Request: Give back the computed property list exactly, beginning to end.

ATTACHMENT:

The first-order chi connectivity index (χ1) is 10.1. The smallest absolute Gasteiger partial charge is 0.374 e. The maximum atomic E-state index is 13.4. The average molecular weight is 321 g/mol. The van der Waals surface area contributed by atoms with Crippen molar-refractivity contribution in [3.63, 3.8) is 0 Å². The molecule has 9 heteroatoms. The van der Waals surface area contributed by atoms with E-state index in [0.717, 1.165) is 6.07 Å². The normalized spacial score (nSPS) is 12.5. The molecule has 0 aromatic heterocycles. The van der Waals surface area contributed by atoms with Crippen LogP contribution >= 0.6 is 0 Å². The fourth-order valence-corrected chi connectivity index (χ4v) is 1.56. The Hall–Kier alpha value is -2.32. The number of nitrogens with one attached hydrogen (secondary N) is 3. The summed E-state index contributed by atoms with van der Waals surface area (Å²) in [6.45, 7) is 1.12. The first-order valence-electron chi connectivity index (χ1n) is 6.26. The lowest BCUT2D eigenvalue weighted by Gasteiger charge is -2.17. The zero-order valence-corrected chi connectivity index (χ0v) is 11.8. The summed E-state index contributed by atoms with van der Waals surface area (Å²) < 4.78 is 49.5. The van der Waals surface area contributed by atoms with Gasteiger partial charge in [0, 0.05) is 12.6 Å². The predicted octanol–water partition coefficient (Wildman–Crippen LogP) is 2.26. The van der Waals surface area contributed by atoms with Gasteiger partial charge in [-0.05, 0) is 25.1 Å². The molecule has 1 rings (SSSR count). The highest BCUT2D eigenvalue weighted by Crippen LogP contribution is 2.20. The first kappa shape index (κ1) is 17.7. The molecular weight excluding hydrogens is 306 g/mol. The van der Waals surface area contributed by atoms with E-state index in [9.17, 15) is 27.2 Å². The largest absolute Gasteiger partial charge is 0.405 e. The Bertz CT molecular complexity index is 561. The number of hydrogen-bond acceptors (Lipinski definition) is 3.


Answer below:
The first-order chi connectivity index (χ1) is 10.1. The smallest absolute Gasteiger partial charge is 0.374 e. The maximum atomic E-state index is 13.4. The average molecular weight is 321 g/mol. The van der Waals surface area contributed by atoms with Crippen molar-refractivity contribution in [3.63, 3.8) is 0 Å². The molecule has 9 heteroatoms. The van der Waals surface area contributed by atoms with E-state index in [0.717, 1.165) is 6.07 Å². The normalized spacial score (nSPS) is 12.5. The molecule has 0 aromatic heterocycles. The van der Waals surface area contributed by atoms with Crippen LogP contribution >= 0.6 is 0 Å². The fourth-order valence-corrected chi connectivity index (χ4v) is 1.56. The Hall–Kier alpha value is -2.32. The number of nitrogens with one attached hydrogen (secondary N) is 3. The summed E-state index contributed by atoms with van der Waals surface area (Å²) in [6.45, 7) is 1.12. The first-order valence-electron chi connectivity index (χ1n) is 6.26. The lowest BCUT2D eigenvalue weighted by Gasteiger charge is -2.17. The zero-order valence-corrected chi connectivity index (χ0v) is 11.8. The summed E-state index contributed by atoms with van der Waals surface area (Å²) < 4.78 is 49.5. The van der Waals surface area contributed by atoms with Gasteiger partial charge in [0, 0.05) is 12.6 Å². The predicted octanol–water partition coefficient (Wildman–Crippen LogP) is 2.26. The van der Waals surface area contributed by atoms with Gasteiger partial charge in [-0.05, 0) is 25.1 Å². The molecule has 1 rings (SSSR count). The highest BCUT2D eigenvalue weighted by Crippen LogP contribution is 2.20. The first kappa shape index (κ1) is 17.7. The molecular weight excluding hydrogens is 306 g/mol. The van der Waals surface area contributed by atoms with E-state index in [9.17, 15) is 27.2 Å². The largest absolute Gasteiger partial charge is 0.405 e. The Bertz CT molecular complexity index is 561. The number of hydrogen-bond acceptors (Lipinski definition) is 3.